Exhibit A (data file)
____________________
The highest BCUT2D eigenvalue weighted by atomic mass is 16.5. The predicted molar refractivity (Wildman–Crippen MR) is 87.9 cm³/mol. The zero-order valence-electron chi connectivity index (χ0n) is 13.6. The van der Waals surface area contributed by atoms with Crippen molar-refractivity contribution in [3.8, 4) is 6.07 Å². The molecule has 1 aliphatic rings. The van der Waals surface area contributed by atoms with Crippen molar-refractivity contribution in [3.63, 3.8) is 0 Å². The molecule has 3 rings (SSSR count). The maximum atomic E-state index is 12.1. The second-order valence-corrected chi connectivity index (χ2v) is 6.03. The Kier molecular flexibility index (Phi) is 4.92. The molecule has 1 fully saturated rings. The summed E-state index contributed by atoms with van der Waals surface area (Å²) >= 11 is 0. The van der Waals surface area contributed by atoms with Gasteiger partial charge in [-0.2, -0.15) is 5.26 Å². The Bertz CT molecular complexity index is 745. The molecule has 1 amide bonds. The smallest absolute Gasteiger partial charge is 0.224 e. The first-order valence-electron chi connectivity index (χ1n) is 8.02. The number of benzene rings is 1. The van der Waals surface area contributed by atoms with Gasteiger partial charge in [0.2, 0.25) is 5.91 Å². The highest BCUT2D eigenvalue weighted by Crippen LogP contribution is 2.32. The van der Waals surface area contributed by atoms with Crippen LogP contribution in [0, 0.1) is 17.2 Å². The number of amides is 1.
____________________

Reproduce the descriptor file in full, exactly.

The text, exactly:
The highest BCUT2D eigenvalue weighted by atomic mass is 16.5. The predicted molar refractivity (Wildman–Crippen MR) is 87.9 cm³/mol. The zero-order valence-electron chi connectivity index (χ0n) is 13.6. The van der Waals surface area contributed by atoms with Crippen molar-refractivity contribution in [3.8, 4) is 6.07 Å². The molecule has 1 aliphatic rings. The van der Waals surface area contributed by atoms with Crippen molar-refractivity contribution in [3.63, 3.8) is 0 Å². The molecule has 3 rings (SSSR count). The maximum atomic E-state index is 12.1. The second-order valence-corrected chi connectivity index (χ2v) is 6.03. The Kier molecular flexibility index (Phi) is 4.92. The molecule has 1 fully saturated rings. The summed E-state index contributed by atoms with van der Waals surface area (Å²) >= 11 is 0. The van der Waals surface area contributed by atoms with Gasteiger partial charge in [-0.2, -0.15) is 5.26 Å². The Bertz CT molecular complexity index is 745. The molecule has 1 amide bonds. The smallest absolute Gasteiger partial charge is 0.224 e. The first-order valence-electron chi connectivity index (χ1n) is 8.02. The number of benzene rings is 1. The van der Waals surface area contributed by atoms with Gasteiger partial charge in [0.2, 0.25) is 5.91 Å². The highest BCUT2D eigenvalue weighted by Crippen LogP contribution is 2.32. The van der Waals surface area contributed by atoms with Crippen LogP contribution in [0, 0.1) is 17.2 Å². The number of amides is 1.